For those of you who are wondering how to do away with plastic produce bags, I use cloth drawstring bags for wet or easily damaged items like herbs or lettuce, and I made some crocheted drawstring bags for bulkier items like apples. The crocheted bags work really well because they are elastic, washable, and they have holes to see through so the cashier can find the codes on what I'm buying. If you are interested, there are tons of free online patterns for crocheted bags.

ANewDay said...

TftCarrie those bags from Remarket on Etsy are the same ones I use for my produce and some bulk. I love them.

I think the .20 charge for the bags and a refund for those who bring their own is the best option.

What We Need is Here said...

I'm for banning too. We know the problems with plastic. It seems healthy - both environmentally and mentally - to act on the things you know.

The Green Panther said...

I'm with Joyce. I can just hear Rush Limbaugh and his ilk complaining about how them "gol-dam LIBRELS" won't let people use bags anymore. *Gah*

Maybe a graduated fee -- 20 cents to begin with; then, in a few years, the people who still haven't gotten the memo can pay $1. They can still have their bags; they'll just have to pay dearly for them.

I would predict at $1 a pop, support for total elimination would then be much stronger. 'Course, I could be wrong. Wouldn't be the first time.

I heart my cloth bags. It's so nice not to worry about watching your milk break through the flimsy plastic and bite the dust on the pavement.

Niffer said...

I voted for a small fee. I also agree that an out and out ban would cause too much resistance to stick. I'm also guilty of buying new bags when I forget mine (gotta love those .99 "green bags"), but I solve having too many by giving them away. This past Christmas, I didn't use any wrapping paper all gifts went into reusable grocery bags stuffed with shredded paper (my mom loved it and has started using them, yay! baby steps).

Rosa said...

Yeah, it seems like a good impulse-buy opportunity for stores to have the reusable bags.

I'm another buyer of naked produce at the grocery store. You're going to wash that stuff before you eat it anyway, right?

And we switched CSAs this year because the CSA we were with last year put lots of things in individual plastic bags. I don't know what market they were going for with that, or what their reasoning was, but it sucked, so we switched.

ctdaffodil said...

I try to take my own bags. I used to shop at a super inexpensive store that charged you for bags. I think it was 5 cents each. I used to try and remember my bags then but usually forgot. Now I keep some of the canvas ones in the car - even if I have more groceries than will fit in the bag - thats atleast a few that I am not using - and I do reuse the plastic ones too.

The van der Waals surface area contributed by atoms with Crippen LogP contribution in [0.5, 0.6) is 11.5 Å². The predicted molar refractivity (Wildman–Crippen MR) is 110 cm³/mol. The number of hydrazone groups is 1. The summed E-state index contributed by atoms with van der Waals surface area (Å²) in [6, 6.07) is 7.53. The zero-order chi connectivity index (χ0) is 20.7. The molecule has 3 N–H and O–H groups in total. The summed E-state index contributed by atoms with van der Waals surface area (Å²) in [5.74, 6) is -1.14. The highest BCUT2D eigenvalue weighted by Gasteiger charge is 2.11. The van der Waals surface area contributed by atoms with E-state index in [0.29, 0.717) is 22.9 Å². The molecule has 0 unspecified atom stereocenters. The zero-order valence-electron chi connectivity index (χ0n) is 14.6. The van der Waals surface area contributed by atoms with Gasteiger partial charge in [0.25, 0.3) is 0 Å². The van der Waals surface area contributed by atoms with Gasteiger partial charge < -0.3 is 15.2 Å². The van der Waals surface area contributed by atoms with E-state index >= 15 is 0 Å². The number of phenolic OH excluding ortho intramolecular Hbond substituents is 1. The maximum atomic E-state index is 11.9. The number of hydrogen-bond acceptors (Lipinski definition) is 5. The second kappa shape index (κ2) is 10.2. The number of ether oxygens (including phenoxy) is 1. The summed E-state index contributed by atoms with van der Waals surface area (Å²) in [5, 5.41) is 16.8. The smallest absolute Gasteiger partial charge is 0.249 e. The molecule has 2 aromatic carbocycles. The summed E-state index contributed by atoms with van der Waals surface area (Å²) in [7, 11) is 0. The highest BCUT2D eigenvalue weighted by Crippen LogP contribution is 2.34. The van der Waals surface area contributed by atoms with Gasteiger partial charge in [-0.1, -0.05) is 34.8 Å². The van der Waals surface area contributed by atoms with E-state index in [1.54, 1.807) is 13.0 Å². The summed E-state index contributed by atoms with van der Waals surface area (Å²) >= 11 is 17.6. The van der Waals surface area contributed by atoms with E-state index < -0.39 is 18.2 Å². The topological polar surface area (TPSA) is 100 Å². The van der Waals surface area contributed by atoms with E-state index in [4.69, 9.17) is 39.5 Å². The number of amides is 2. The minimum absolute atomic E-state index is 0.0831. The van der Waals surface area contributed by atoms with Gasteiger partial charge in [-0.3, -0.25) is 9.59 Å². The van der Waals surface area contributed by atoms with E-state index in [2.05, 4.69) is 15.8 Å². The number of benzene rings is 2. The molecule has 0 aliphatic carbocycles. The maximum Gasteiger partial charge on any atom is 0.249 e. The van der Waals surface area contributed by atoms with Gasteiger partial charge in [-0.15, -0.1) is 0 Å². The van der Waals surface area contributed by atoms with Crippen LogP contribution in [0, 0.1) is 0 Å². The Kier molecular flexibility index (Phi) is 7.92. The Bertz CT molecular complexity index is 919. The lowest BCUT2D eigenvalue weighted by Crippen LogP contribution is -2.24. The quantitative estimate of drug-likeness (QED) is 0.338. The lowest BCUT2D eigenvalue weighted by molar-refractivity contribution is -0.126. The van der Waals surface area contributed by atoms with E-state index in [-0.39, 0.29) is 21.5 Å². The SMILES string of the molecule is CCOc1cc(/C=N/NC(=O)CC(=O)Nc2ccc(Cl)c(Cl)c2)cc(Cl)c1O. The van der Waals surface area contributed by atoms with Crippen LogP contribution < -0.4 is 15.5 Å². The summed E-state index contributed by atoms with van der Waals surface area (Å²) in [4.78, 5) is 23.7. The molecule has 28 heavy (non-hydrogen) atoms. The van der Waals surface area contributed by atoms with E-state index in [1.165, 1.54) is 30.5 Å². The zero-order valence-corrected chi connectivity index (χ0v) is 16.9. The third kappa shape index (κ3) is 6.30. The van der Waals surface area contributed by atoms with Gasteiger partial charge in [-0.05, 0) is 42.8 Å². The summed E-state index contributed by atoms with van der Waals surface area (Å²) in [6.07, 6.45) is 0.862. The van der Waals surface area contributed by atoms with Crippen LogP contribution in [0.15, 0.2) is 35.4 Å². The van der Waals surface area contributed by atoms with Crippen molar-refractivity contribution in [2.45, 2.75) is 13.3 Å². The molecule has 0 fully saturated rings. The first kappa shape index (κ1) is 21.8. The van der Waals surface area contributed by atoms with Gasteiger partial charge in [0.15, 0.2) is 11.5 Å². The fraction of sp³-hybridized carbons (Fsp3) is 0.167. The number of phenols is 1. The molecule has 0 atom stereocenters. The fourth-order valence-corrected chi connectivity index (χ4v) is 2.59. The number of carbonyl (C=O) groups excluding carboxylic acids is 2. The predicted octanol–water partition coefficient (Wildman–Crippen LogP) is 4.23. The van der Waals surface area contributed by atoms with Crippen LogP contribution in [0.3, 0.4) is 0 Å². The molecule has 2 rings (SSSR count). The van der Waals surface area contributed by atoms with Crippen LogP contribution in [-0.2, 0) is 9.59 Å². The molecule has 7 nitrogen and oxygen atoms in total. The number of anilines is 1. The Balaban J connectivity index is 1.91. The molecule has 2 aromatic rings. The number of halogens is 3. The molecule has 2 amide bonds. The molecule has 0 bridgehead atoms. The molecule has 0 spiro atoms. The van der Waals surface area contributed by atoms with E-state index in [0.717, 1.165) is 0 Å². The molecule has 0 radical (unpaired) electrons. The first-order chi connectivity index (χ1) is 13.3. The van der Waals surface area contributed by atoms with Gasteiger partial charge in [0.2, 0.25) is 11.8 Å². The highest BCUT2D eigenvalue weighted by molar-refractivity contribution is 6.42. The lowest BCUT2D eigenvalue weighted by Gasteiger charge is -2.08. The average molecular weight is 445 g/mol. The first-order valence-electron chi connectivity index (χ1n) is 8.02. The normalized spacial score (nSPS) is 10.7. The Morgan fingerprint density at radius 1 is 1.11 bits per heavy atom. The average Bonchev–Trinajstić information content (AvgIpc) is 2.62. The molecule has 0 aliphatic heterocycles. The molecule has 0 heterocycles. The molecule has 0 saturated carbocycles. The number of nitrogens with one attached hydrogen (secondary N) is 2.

Grant said...

I despise the very thought of a ban on bags (or anything else, for that matter). This is not the proper role of government and we should not be punishing everyone for the deeds of the few (or even the many).

My wife and I live in the Puget Sound region and have been using reusable cloth bags for quite a while now. It didn't take a ban, a fee, or a refund to get us to switch.

Getting people to rid themselves of bad habits, such as using throwaway bags, should not require the use of force against them. Offer people a better alternative and let them know why it's better. People will do the right thing if it's good for them and makes financial sense.

Erikka said...

not sure if this is national, but I saw a whole foods banner stating they had STOPPED carrying any plastic or paper bags. anyone without reuseables would have to purchase theirs at the counter. Now that is revolutionary and more of what I think needs to happen to see a change.

Miss Kris said...

I would love to see plastic bags banned, but I think it's too radical at this time. Let's start with charging at least $.20 per bag and go from there.

I've been using canvas bags for years and never have the issue of forgetting them when I go to the store. Once it's an ingrained habit, it's hard to forget. My worry with reusable bags being the only option: I personally know people who will buy the reusable bags pretty much every time they go to the store. Will those reusable bags get reused? Likely not. They will be thrown away. One friend that I have in mind who would do just this recently moved out of a house that she had been living in for 2 years with her husband. She had to hire someone to haul away 1/2 ton of 'trash'. When they had moved out of their prior house, she had 2 TONS of 'trash' hauled away. I even offered to go through all of the stuff to freecycle the items with value, but she felt that would be too much of a hassle.

Her mindset regarding throwing stuff 'away' isn't rare in the U.S. I think it can be changed, but it's going to take a lot of time. In the meantime, what about providing bags that have less of an impact to produce and are biodegradable?

Beany said...

I picked charging a large fee. I think Sweden (or another EU country, can't remember) charged a large fee for bags and immediately saw a huge drop in plastic bag usage.

Before I knew anything about plastic and used to shop at Aldi's, I loaded my groceries into a shopping cart because the bags cost too much.

Erikka: Whole Foods in Philadelphia has quit using plastic bags for loading groceries. I would also like to see a reduction in plastic bags being used for packaging like yogurt, tofu, etc. But its a step in the right direction.

In Philly, the plastic ban proposal didn't go anywhere last fall.